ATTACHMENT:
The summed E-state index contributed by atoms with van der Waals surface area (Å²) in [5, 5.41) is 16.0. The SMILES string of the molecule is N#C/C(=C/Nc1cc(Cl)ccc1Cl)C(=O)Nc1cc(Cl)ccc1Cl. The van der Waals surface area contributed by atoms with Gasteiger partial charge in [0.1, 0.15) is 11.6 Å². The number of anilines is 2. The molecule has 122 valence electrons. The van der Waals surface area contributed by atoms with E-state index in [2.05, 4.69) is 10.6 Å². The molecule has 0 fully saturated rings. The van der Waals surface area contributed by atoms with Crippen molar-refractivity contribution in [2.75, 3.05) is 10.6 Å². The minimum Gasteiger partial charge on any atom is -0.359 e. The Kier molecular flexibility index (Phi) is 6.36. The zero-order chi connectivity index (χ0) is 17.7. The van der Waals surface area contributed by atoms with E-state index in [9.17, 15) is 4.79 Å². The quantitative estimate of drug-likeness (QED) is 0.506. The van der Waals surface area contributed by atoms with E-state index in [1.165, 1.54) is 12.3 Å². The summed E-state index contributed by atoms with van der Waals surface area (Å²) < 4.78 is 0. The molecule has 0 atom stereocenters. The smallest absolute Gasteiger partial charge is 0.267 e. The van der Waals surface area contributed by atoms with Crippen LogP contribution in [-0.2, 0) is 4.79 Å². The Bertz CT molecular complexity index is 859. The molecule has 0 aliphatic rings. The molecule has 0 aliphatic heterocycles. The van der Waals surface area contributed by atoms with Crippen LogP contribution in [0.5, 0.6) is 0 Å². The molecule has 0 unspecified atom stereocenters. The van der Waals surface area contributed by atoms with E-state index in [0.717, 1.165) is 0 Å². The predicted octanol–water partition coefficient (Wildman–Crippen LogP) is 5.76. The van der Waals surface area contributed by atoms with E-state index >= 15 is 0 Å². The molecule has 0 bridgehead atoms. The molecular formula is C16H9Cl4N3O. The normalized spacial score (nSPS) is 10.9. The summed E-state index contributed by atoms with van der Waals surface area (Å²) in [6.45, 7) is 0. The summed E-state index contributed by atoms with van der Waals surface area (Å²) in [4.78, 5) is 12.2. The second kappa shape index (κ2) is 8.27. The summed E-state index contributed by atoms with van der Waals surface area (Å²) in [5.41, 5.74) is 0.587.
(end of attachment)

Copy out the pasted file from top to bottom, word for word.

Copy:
The summed E-state index contributed by atoms with van der Waals surface area (Å²) in [5, 5.41) is 16.0. The SMILES string of the molecule is N#C/C(=C/Nc1cc(Cl)ccc1Cl)C(=O)Nc1cc(Cl)ccc1Cl. The van der Waals surface area contributed by atoms with Gasteiger partial charge in [0.1, 0.15) is 11.6 Å². The number of anilines is 2. The molecule has 122 valence electrons. The van der Waals surface area contributed by atoms with E-state index in [2.05, 4.69) is 10.6 Å². The molecule has 0 fully saturated rings. The van der Waals surface area contributed by atoms with Crippen molar-refractivity contribution in [2.75, 3.05) is 10.6 Å². The minimum Gasteiger partial charge on any atom is -0.359 e. The Kier molecular flexibility index (Phi) is 6.36. The zero-order chi connectivity index (χ0) is 17.7. The van der Waals surface area contributed by atoms with E-state index in [9.17, 15) is 4.79 Å². The quantitative estimate of drug-likeness (QED) is 0.506. The van der Waals surface area contributed by atoms with E-state index in [1.165, 1.54) is 12.3 Å². The summed E-state index contributed by atoms with van der Waals surface area (Å²) < 4.78 is 0. The molecule has 0 atom stereocenters. The smallest absolute Gasteiger partial charge is 0.267 e. The van der Waals surface area contributed by atoms with Crippen LogP contribution in [-0.2, 0) is 4.79 Å². The Bertz CT molecular complexity index is 859. The molecule has 0 aliphatic rings. The molecule has 0 aliphatic heterocycles. The van der Waals surface area contributed by atoms with Crippen LogP contribution in [0.5, 0.6) is 0 Å². The molecule has 0 unspecified atom stereocenters. The van der Waals surface area contributed by atoms with E-state index in [0.717, 1.165) is 0 Å². The predicted octanol–water partition coefficient (Wildman–Crippen LogP) is 5.76. The van der Waals surface area contributed by atoms with E-state index >= 15 is 0 Å². The molecule has 0 bridgehead atoms. The molecular formula is C16H9Cl4N3O. The normalized spacial score (nSPS) is 10.9. The summed E-state index contributed by atoms with van der Waals surface area (Å²) in [6.45, 7) is 0. The summed E-state index contributed by atoms with van der Waals surface area (Å²) in [4.78, 5) is 12.2. The second kappa shape index (κ2) is 8.27. The summed E-state index contributed by atoms with van der Waals surface area (Å²) in [5.41, 5.74) is 0.587.